I’ve always found profound this whimsical poem by G. K. Chesterton:
I saw an old man like a child,
His blue eyes bright, his white hair wild,
Who turned for ever, and might not stop,
Round and round like an urchin’s top.
‘Fool,’ I cried, ‘while you spin round,
‘Others grow wise, are praised, are crowned.’
Ever the same round road he trod,
‘This is better: I seek for God.’
‘We see the whole world, left and right,
Yet at the blind back hides from sight
The unseen Master that drives us forth
To East and West, to South and North.
‘Over my shoulder for eighty years
I have looked for the gleam of the sphere of spheres.’
‘In all your turning, what have you found?’
‘At least, I know why the world goes round.’
Sheldon Richman wrote an article on the “Libertarian Left” (available here) that is well worth reading in its entirety, but I highlight the following excerpt because I wish to quibble with part of it:
[Murray N.] Rothbard (1926-1995) was the leading theorist of radical Lockean libertarianism combined with Austrian economics, which demonstrates that free markets produce widespread prosperity, social cooperation, and economic coordination without monopoly, depression, or inflation—evils whose roots are to be found in government intervention. Rothbard, who called himself an “anarcho-capitalist,” first saw himself as a man of the “Old Right,” the loose collection of opponents of the New Deal and American Empire epitomized by Sen. Robert Taft, journalist John T. Flynn, and more radically, Albert Jay Nock. Yet Rothbard understood libertarianism’s left-wing roots.
In his 1965 classic and sweeping essay “Left and Right: The Prospects for Liberty,” Rothbard identified “liberalism”—what is today called libertarianism—with the left as “the party of hope, of radicalism, of liberty, of the Industrial Revolution, of progress, of humanity.” The other great ideology to emerge after the French revolution “was conservatism, the party of reaction, the party that longed to restore the hierarchy, statism, theocracy, serfdom, and class exploitation of the Old Order.”
When the New Left arose in the 1960s to oppose the Vietnam War, the military-industrial complex, and bureaucratic centralization, Rothbard easily made common cause with it. “The Left has changed greatly, and it is incumbent upon everyone interested in ideology to understand the change… . [T]he change marks a striking and splendid infusion of libertarianism into the ranks of the Left,” he wrote in “Liberty and the New Left.” His left-radicalism was clear in his interest in decentralization and participatory democracy, pro-peasant land reform in the feudal Third World, “black power,” and worker “homesteading” of American corporations whose profits came mainly from government contracts.
But with the fading of New Left, Rothbard deemphasized these positions and moved strategically toward right-wing paleoconservatism. His left-libertarian colleague, the former Goldwater speechwriter Karl Hess (1923-1994), kept the torch burning. In Dear America Hess wrote, “On the far right, law and order means the law of the ruler and the order that serves the interest of that ruler, usually the orderliness of drone workers, submissive students, elders either totally cowed into loyalty or totally indoctrinated and trained into that loyalty,” while the left “has been the side of politics and economics that opposes the concentration of power and wealth and, instead, advocates and works toward the distribution of power into the maximum number of hands.”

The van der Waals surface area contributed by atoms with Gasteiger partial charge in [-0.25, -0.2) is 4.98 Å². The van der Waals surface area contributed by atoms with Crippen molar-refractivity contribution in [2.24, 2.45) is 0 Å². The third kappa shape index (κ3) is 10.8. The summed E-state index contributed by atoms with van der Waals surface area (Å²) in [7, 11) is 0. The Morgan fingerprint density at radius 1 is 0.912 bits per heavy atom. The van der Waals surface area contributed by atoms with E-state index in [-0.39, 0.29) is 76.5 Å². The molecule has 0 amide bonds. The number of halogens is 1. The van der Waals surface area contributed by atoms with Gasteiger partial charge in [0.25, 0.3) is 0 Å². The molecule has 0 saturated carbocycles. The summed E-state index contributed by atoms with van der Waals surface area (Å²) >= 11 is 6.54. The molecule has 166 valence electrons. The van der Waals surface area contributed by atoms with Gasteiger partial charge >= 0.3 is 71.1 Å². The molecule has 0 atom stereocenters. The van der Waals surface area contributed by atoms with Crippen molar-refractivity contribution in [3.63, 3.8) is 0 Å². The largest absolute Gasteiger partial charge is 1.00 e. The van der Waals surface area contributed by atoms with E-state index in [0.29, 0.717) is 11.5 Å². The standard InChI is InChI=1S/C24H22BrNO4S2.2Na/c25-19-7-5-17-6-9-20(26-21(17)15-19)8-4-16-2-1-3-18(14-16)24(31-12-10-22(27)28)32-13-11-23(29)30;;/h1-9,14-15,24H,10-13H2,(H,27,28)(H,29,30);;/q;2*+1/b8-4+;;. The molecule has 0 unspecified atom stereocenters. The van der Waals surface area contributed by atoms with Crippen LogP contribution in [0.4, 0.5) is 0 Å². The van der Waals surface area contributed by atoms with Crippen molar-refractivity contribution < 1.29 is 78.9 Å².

Albert Jay Nock, although he is commonly understood, as Richman notes, to epitomize (“radically,” no less) the so-called “Old Right,” paradoxically also epitomizes, just as radically, the Left as defined by Karl Hess. Politically, Nock “advocated” (he was far too cynical to lower himself to actual advocacy of anything) Thomas Jefferson’s “Ward System.” Economically, he “advocated” Henry George’s “Single Tax.” Both proposals radically tend “toward the distribution of power into the maximum number of hands.”
Although I’m a big fan of Kevin Carson, whom Richman in his article uses to epitomize what he calls modern-day “left-libertarianism,” I have a couple of quibbles with Carson, too. First, Richman writes:
These laissez-faire left-libertarians [Carson and colleagues] are not to be confused with other varieties of left-wing libertarians, such as Noam Chomsky or Hillel Steiner, who each in his own way objects to individualistic appropriation of unowned natural resources and the economic inequality that freed markets can produce.
Hillel Steiner is basically a follower of Henry George. In contrast to them, according to Richman, Carson does not “object to individualistic appropriation of unowned natural resources and the economic inequality” it can produce. To compensate, however, he subscribes to the so-called “use and occupancy” theory of land tenure, as colorfully (albeit unfairly) described by this comment on one of Carson’s recent posts (which incidentally in my opinion is not one of his better efforts) at the Center for a Stateless Society:
Yes, clearly Kevin Carson wants to burn down my aunt and uncle’s business, as they committed the sin of Incorporation. In related news, he encourages appropriating their home as soon as they use their filthy corporate lucre to go on a vacation, as they will no longer be occupying and using it.
My other quibble with Carson and the “left-libertarianism” he epitomizes is his seemingly reflexive conflation of authentic political and economic Leftism with the whole panoply of social and cultural biases and dogmas that have come to be associated with the modern so-called “Left.” This reflexive conflation is what I was reacting to in my own comment on Carson’s recent post.